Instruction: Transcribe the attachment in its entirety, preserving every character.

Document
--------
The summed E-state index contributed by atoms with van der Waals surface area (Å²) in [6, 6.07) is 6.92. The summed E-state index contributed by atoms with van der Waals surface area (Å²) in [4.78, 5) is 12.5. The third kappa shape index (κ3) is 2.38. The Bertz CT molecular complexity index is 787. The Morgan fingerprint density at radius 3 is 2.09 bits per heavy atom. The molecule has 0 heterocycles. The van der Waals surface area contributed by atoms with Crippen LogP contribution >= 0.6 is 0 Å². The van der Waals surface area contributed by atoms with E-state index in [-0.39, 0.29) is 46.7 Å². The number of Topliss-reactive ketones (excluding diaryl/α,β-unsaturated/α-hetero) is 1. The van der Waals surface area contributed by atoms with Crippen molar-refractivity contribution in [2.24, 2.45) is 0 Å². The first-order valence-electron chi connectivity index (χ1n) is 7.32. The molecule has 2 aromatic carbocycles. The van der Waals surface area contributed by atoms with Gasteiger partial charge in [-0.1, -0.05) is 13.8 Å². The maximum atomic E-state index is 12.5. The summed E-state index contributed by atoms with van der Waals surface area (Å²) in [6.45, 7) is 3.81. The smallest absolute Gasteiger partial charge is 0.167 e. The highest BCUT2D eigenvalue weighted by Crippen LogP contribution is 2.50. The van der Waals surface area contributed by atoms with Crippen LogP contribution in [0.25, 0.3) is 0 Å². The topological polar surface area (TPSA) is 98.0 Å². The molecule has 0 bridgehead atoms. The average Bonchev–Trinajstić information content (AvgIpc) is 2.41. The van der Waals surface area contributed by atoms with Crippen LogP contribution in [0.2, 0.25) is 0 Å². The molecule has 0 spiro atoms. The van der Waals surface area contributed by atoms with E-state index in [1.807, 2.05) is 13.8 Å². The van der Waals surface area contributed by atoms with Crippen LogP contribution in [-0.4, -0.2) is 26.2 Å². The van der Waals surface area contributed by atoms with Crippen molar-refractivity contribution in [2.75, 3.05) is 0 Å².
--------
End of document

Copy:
The summed E-state index contributed by atoms with van der Waals surface area (Å²) in [6, 6.07) is 6.92. The summed E-state index contributed by atoms with van der Waals surface area (Å²) in [4.78, 5) is 12.5. The third kappa shape index (κ3) is 2.38. The Bertz CT molecular complexity index is 787. The Morgan fingerprint density at radius 3 is 2.09 bits per heavy atom. The molecule has 0 heterocycles. The van der Waals surface area contributed by atoms with Crippen LogP contribution >= 0.6 is 0 Å². The van der Waals surface area contributed by atoms with E-state index in [-0.39, 0.29) is 46.7 Å². The number of Topliss-reactive ketones (excluding diaryl/α,β-unsaturated/α-hetero) is 1. The van der Waals surface area contributed by atoms with Crippen molar-refractivity contribution in [2.24, 2.45) is 0 Å². The first-order valence-electron chi connectivity index (χ1n) is 7.32. The molecule has 2 aromatic carbocycles. The van der Waals surface area contributed by atoms with Gasteiger partial charge in [-0.1, -0.05) is 13.8 Å². The maximum atomic E-state index is 12.5. The summed E-state index contributed by atoms with van der Waals surface area (Å²) in [6.45, 7) is 3.81. The smallest absolute Gasteiger partial charge is 0.167 e. The highest BCUT2D eigenvalue weighted by Crippen LogP contribution is 2.50. The van der Waals surface area contributed by atoms with Crippen LogP contribution in [0.25, 0.3) is 0 Å². The topological polar surface area (TPSA) is 98.0 Å². The molecule has 0 bridgehead atoms. The average Bonchev–Trinajstić information content (AvgIpc) is 2.41. The van der Waals surface area contributed by atoms with Crippen LogP contribution in [0.2, 0.25) is 0 Å². The molecule has 0 spiro atoms. The van der Waals surface area contributed by atoms with E-state index in [1.807, 2.05) is 13.8 Å². The van der Waals surface area contributed by atoms with Crippen LogP contribution in [-0.4, -0.2) is 26.2 Å². The van der Waals surface area contributed by atoms with Crippen molar-refractivity contribution in [2.75, 3.05) is 0 Å².